John Conway's Game of Life

The Game

The Game of Life is not your typical computer game. It is a 'cellular automaton', and was invented by Cambridge mathematician John Conway.

This game became widely known when it was mentioned in an article published by Scientific American in 1970. It consists of a collection of cells which, based on a few mathematical rules, can live, die or multiply. Depending on the initial conditions, the cells form various patterns throughout the course of the game. For an introduction, you can watch the video fragment from Stephen Hawkings The Meaning of Life.

The Rules

For a space that is 'populated':
Each cell with one or no neighbors dies, as if by loneliness.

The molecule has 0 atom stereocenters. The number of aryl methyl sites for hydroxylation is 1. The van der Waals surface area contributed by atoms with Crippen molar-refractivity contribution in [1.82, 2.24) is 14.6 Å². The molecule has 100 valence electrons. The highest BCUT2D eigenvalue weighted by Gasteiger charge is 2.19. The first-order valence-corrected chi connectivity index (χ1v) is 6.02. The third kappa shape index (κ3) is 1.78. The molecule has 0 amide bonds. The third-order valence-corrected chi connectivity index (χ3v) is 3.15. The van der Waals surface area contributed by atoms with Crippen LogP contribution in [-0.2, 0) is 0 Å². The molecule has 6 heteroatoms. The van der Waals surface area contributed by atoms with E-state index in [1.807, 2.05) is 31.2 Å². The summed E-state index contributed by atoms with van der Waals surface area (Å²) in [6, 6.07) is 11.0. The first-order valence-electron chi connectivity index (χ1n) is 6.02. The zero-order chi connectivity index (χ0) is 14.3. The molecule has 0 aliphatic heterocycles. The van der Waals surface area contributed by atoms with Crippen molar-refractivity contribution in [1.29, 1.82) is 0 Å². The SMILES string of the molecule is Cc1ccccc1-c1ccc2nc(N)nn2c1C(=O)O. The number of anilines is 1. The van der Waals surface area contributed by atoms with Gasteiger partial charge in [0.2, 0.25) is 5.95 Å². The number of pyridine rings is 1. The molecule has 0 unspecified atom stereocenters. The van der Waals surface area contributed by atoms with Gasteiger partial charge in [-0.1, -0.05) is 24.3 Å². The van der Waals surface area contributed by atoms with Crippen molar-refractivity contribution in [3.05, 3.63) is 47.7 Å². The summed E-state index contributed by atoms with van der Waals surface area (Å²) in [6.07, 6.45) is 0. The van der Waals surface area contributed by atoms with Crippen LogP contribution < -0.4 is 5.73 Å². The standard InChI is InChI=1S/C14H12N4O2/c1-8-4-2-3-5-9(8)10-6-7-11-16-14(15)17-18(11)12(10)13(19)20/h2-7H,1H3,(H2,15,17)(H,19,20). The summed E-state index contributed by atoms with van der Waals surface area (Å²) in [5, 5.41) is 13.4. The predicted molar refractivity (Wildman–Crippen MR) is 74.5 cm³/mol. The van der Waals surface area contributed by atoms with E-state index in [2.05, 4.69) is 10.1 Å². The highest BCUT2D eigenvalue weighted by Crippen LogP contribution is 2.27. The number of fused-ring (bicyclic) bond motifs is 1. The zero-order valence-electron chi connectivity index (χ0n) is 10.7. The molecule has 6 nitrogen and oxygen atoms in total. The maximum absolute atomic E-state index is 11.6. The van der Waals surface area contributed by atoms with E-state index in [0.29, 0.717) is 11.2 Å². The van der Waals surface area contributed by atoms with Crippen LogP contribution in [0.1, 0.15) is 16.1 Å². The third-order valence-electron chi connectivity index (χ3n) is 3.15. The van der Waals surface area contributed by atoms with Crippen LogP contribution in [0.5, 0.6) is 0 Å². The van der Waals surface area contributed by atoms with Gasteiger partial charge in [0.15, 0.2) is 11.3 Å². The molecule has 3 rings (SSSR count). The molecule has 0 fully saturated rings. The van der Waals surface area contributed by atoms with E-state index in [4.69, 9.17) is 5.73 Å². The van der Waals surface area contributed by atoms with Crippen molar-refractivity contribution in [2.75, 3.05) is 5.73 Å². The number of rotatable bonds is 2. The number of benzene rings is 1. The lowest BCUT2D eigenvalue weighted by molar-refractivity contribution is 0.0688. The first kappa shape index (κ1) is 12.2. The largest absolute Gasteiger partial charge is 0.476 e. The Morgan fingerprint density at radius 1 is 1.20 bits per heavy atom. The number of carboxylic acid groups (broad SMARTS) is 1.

Each cell with four or more neighbors dies, as if by overpopulation.
Each cell with two or three neighbors survives.
For a space that is 'empty' or 'unpopulated'
Each cell with three neighbors becomes populated.

The Controls

Choose a figure from the pull-down menu or make one yourself by clicking on the cells with a mouse. A new generation of cells (corresponding to one iteration of the rules) is initiated by the 'Next' button. The 'Start' button advances the game by several generations. Game speed is regulated by the Slow-Fast-Hyper pull-down menu. With the Big-Medium-Small pull-down menu you can change the size of the cells, like you are zooming in or out of the grid.

The Download

Download the free program. The standalone program adds features like open and saving shapes and resizing the window. The program also works great with the Life Lexicon.

The Source Code

More information

Life is a bit - Edwin Martin <edwin@bitstorm.org>